Calling All Auto Parts Specialists: 3 New Technologies Revealed at the 2017 Consumer Electronic Show
March 8, 2017
The Consumer Electronic Show (CES) has long been the playground of tech nerds eager to get their hands on the latest phones, TVs, and gadgetry before they hit store shelves. In recent years, though, car companies have taken on much more prominence at CES, using it as an opportunity for showing off the ways they’re integrating technology into new models to take the driving experience even better.
The 2017 edition of CES was a particularly interesting one for fans of cars and car technology. Here’s a look at some of the interesting stuff that car companies were showing off.
1. Future Auto Parts Specialists: Toyota Wants “Yui” to Be Your Best Friend
Toyota’s take on the future of cars includes the Concept-i—a car that focuses on helping human drivers do better behind the wheel, instead of on replacing them altogether.
Toyota explains that the Concept-i will be home to an AI assistant named Yui, who will interact with the driver and take proactive steps to ensure the driving experience goes as well as it can. If it notices the driver is upset, tired, or distracted, it will take steps to ensure the driver’s attention returns to the road or else take over driving for a while.
This is just a concept, and it would take a lot of advanced sensors to make this kind of system work anyway, so there’s no telling whether anything remotely like the Concept-i will ever be made. If nothing else, it’s at least an interesting look at where auto tech could go.
2. Auto Parts Specialists Might Think the Hyundai Ioniq Looks Like a Regular Car, But it Has a Secret
If you look at the Ioniq that Hyundai was showing off at CES and aren’t impressed, that’s okay—it’s a pretty regular looking car. That’s actually part of what makes it so interesting, since it’s secretly got advanced sensors hidden in its body.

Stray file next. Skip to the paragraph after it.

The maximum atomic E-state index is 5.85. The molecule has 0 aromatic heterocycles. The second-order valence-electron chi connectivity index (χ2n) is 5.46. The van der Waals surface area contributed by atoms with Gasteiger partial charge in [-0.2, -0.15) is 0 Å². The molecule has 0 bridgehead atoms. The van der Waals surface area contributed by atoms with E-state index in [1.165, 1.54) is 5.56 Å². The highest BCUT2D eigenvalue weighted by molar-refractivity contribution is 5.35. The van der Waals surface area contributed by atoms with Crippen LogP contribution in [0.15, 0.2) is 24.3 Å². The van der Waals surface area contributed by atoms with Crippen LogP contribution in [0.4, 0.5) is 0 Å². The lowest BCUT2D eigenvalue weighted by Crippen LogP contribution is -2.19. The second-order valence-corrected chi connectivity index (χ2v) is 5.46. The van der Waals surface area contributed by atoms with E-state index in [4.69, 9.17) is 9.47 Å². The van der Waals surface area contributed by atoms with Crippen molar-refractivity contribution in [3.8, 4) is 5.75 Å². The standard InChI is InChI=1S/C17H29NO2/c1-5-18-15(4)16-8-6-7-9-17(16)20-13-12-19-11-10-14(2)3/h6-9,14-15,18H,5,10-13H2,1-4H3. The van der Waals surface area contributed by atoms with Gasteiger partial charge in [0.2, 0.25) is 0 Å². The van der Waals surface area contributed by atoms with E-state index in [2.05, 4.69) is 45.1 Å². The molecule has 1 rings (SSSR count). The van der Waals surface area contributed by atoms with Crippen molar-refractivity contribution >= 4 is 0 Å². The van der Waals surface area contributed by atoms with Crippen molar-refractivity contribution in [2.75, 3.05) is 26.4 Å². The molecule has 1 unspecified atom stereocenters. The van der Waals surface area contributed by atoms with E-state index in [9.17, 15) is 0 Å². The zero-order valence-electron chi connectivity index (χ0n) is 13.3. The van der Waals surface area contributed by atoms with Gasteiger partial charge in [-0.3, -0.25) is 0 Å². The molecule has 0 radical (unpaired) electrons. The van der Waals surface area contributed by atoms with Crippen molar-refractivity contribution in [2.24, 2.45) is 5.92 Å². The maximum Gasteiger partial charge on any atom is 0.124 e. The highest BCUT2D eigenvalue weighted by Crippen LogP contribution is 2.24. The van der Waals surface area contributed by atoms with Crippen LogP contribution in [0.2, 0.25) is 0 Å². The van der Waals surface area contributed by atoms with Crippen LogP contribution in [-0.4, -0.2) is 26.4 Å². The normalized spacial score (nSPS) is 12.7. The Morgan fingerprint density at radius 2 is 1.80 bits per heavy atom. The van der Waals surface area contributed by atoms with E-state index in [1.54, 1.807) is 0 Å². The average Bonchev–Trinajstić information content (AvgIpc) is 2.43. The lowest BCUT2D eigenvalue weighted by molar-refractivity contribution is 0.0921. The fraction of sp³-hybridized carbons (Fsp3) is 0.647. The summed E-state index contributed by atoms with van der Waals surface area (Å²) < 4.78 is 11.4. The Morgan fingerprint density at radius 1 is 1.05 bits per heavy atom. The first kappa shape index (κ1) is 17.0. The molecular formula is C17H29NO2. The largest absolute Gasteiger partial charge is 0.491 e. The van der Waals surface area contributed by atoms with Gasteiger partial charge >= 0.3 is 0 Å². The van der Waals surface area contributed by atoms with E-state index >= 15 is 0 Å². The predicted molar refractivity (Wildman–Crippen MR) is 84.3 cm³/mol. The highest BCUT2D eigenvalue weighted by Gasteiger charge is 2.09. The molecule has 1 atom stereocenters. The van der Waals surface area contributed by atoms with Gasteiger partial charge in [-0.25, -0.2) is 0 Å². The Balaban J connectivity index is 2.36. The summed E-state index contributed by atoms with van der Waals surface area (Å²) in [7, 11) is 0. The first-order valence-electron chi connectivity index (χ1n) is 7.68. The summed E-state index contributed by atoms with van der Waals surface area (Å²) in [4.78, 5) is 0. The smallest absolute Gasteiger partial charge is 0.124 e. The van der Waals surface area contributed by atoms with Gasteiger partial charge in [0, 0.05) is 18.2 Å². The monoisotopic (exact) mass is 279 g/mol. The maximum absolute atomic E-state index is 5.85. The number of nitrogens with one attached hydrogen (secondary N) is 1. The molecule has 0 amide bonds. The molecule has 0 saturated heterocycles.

Meant to show off the potential for affordable self-driving vehicle technology, the Ioniq packs a light detection and ranging (LIDAR) sensor under its bumper. LIDAR shoots out infrared light and then analyzes the way it bounces off of nearby objects to determine how near those objects are. By hiding the LIDAR underneath the bumper in such an affordable car, Hyundai’s showing off a look at what you can expect to see as an auto parts specialist once this technology becomes widely adopted.
3. Hey, Alexa! Amazon’s Voice Control Service Is Getting Thrown Into Tons of Cars
A lot of people are familiar with Apple’s Siri and Google Assistant/Now, but Canadians haven’t really gotten a chance to check out Amazon’s offering for the voice control space: Alexa. Alexa is the voice assistant that was formerly only found in Amazon’s Echo speakers, and can perform thousands of different functions—everything from telling you the weather, to ordering pizza, and beyond. Now, Ford is looking to make Alexa a part of the driving experience.
What’s she doing in cars? Pretty much the same thing as before, according to Ford. If you encounter Alexa-enabled cars after auto service college, you can expect them to offer hands-free music selection, to relay information about weather and traffic, and even to talk to smart gadgets drivers have at home. As more and more things get connected to the internet, the potential this technology offers is huge. It will make cars a bit more like a home away from home.
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